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ON FAITH & MEDIA View Comments

A Separation

By
Sr. Rose Pacatte, F.S.P.
Source: AmericanCatholic.org

“A Separation” won an Oscar for Best Picture in a Foreign Language in February. Director Asghar Farhadi has the district honor of being the first Iranian filmmaker to ever receive an Oscar.
 
In modern day Tehran, the capitol if Iran, Nadir and Simin are in court to make Simin’s request for a separation and divorce final (for a complete listing of the cast please see the Internet Movie Database http://www.imdb.com/title/tt1832382).  The judge is patient and asks easy questions but it is obvious that the couple loves each other and is reluctant to move forward.
 
Simin explains that they filed for  an exit visa years before and when it finally came they had more than 100 days to act on it; but time is running out. Simin says there is no future for them in Iran and the judge becomes a little hostile. Nadir explains that he cannot leave because his father has Alzhiemer’s and needs his son to care for him. Simin and Nadir have an eleven year-old daughter as well. So either Simin will have to leave the country on her own, hopefully with her daughter, Termeh, or the whole family stays.
 
The judge decides there is not enough cause for a divorce. When they arrive home Simin packs her bag and leaves. While it seems like she is leaving for good, she moves back into her parents’ home. Termeh stays with her father and grandfather.
 
Simin, however, through a friend, finds a woman, Raziah, to care for the elderly man. Raziah is very observant but she has not told her husband she is working for one man and caring for another all day. She vacillates between coming to work and letting her husband have the job. When the old man soils himself she calls a religious information line  to ask is she is permitted by law to change him; she is given the go-ahead.
 
Nadir meets Raziah’s husband and he seems nice enough and eager. But things get complicated when he does not show up for work. Raziah comes again with her little daughter. When she is not looking the old man slips out to buy a paper. Raziah is terrified and runs to find him.
 
Nadir comes home early one day to find his father tied to the bed but unconscious on the floor. Raziah is nowhere to be found. When she appears Nadir’s anger overcomes him; he accuses her of stealing cash that he has on hand and then he pushes her out of the apartment and closes the door.
 
The situation becomes very complicated by this, relationships and friendships broken forever by lies. When the characters start to parcel out blame, beginning with Termeh, it is laid at Simin’s feet because none of this would have happened if she did not want to leave Iran.
 
The is a movie about not only a separation between man and wife, but between parent and child, between a family and their country, middle class and poor, and a separation blocking communication and understanding on many levels. Raziah’s extreme fear of making a religious mistake is palpable thus there exists a profound separation, a lack of integration, between a faith lived for love and being observant out of fear. The visuals, doors, windows, partitions are seamlessly included to reinforce the real partitions and to symbolize ones we cannot see.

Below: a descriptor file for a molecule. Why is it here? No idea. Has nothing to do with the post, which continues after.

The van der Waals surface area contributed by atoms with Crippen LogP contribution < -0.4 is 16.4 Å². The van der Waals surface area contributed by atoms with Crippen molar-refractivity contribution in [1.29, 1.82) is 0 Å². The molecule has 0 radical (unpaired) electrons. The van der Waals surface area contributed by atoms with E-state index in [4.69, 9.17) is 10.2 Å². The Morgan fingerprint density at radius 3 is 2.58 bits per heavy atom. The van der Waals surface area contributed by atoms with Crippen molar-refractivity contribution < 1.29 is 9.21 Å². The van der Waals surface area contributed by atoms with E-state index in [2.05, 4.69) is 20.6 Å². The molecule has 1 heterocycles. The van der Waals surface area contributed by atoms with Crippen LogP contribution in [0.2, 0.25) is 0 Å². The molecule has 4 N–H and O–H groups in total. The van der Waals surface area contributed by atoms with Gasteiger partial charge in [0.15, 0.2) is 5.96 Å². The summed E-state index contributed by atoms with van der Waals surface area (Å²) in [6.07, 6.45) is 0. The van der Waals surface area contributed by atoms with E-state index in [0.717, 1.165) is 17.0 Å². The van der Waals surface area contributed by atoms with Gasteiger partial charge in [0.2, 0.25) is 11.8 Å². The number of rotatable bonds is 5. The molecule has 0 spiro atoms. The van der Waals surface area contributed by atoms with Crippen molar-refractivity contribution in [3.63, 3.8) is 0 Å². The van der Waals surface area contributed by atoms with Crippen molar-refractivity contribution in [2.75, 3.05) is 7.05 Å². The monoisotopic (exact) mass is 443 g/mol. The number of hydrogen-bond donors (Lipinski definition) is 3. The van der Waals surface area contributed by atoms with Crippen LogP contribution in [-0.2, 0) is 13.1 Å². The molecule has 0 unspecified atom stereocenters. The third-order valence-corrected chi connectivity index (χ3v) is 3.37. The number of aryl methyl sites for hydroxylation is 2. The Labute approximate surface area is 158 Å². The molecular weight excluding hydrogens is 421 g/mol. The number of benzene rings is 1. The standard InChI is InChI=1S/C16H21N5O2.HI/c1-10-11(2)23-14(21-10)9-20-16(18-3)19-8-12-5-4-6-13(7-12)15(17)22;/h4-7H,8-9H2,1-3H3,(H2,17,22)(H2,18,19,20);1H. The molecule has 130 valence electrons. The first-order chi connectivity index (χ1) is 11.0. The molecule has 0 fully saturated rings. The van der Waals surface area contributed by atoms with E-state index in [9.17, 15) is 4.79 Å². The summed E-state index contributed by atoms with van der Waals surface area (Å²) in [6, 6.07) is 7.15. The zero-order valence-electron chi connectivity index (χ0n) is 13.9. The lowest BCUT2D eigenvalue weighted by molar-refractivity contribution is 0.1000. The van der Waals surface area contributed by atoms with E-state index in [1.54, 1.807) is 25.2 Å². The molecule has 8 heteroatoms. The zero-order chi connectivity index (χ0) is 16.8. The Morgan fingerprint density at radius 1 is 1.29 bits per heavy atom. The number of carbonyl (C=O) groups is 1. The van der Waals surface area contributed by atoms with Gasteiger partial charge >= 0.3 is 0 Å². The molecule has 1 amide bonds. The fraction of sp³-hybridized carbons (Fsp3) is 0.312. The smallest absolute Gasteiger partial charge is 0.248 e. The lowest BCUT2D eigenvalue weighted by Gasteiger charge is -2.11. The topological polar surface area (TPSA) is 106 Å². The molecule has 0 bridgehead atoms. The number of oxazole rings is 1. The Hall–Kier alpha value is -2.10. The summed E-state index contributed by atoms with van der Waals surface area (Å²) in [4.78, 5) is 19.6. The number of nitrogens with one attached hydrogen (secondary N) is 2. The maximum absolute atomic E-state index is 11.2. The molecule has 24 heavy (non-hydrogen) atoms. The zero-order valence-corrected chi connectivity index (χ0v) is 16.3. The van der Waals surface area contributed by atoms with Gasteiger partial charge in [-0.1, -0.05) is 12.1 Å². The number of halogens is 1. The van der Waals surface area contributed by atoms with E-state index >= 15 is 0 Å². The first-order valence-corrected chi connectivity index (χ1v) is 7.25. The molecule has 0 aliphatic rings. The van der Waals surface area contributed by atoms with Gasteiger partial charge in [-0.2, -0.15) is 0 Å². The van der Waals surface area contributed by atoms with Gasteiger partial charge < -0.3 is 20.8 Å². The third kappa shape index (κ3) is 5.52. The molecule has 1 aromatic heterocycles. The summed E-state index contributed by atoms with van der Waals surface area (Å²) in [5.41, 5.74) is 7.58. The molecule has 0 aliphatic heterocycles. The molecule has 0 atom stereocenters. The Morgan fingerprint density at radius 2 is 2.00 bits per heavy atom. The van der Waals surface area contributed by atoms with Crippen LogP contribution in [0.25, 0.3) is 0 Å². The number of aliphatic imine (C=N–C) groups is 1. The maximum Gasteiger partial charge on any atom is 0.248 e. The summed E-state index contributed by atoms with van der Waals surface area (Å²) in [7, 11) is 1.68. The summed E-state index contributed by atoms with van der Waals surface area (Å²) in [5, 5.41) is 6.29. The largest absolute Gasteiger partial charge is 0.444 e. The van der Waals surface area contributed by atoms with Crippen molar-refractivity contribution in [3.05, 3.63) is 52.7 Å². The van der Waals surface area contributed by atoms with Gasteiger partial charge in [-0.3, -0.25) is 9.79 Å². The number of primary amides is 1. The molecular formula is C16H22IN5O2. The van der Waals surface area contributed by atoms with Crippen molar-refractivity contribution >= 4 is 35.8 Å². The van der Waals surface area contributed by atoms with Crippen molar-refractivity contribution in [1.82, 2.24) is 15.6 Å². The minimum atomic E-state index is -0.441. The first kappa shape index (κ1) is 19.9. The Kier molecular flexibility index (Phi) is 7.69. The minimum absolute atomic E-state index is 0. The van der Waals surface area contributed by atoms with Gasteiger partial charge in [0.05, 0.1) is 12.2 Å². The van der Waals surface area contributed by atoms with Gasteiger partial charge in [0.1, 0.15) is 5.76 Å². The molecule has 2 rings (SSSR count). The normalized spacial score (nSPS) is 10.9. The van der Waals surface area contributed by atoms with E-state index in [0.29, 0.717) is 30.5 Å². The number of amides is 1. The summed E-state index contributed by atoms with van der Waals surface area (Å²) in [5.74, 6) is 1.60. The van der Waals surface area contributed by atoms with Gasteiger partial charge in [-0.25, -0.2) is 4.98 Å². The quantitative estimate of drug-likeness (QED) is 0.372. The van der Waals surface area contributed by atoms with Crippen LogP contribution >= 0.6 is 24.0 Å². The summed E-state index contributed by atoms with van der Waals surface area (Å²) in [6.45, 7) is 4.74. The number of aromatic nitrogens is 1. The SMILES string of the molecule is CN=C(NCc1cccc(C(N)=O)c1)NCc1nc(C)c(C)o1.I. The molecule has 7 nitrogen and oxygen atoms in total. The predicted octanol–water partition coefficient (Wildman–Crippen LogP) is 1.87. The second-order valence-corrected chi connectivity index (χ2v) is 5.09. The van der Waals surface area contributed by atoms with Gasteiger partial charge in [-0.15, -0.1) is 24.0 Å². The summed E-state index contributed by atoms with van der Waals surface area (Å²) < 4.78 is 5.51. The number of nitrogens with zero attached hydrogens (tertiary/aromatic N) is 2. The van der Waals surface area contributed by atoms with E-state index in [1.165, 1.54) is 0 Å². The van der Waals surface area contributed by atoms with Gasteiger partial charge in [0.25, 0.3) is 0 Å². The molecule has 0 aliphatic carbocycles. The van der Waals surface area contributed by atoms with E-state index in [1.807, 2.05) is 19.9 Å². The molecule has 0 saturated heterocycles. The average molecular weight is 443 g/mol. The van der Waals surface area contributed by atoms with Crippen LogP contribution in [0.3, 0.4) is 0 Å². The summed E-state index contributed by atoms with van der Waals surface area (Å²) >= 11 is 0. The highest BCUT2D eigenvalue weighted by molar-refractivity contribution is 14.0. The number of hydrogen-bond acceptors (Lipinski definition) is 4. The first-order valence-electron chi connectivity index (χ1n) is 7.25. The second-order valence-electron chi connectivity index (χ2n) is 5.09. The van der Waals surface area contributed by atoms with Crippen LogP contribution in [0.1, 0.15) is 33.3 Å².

The obvious conclusion that the theocratic government of Iran is ultimately to blame for the chaos that develops in this finely crafted and deeply felt film. The film is an analogy for Iran and other totalitarian governments and the story highlights the cracks that such a government creates in a society and culture.
 
How does it end? Do take the time to see it if it is playing in your area or rent it on DVD when it becomes available. This is a movie with a lot of dialogue but not a word is superfluous.

What would you have done if you were Namir and Simin?


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James of the Marche: Meet one of the fathers of the modern pawnshop! 
<p>James was born in the Marche of Ancona, in central Italy along the Adriatic Sea. After earning doctorates in canon and civil law at the University of Perugia, he joined the Friars Minor and began a very austere life. He fasted nine months of the year; he slept three hours a night. St. Bernardine of Siena told him to moderate his penances. </p><p>James studied theology with St. John of Capistrano. Ordained in 1420, James began a preaching career that took him all over Italy and through 13 Central and Eastern European countries. This extremely popular preacher converted many people (250,000 at one estimate) and helped spread devotion to the Holy Name of Jesus. His sermons prompted numerous Catholics to reform their lives and many men joined the Franciscans under his influence. </p><p>With John of Capistrano, Albert of Sarteano and Bernardine of Siena, James is considered one of the "four pillars" of the Observant movement among the Franciscans. These friars became known especially for their preaching. </p><p>To combat extremely high interest rates, James established <i>montes pietatis</i> (literally, mountains of charity)--nonprofit credit organizations that lent money at very low rates on pawned objects. </p><p>Not everyone was happy with the work James did. Twice assassins lost their nerve when they came face to face with him. James died in 1476 and was canonized in 1726.</p> American Catholic Blog We all have fears, but we don’t have to be afraid. Jesus is always with us to protect us and give us courage. We only have to remember that the battle is the Lord’s. When Jesus gives us the victory, let’s be sure to thank Him and praise Him for what He has done.

 
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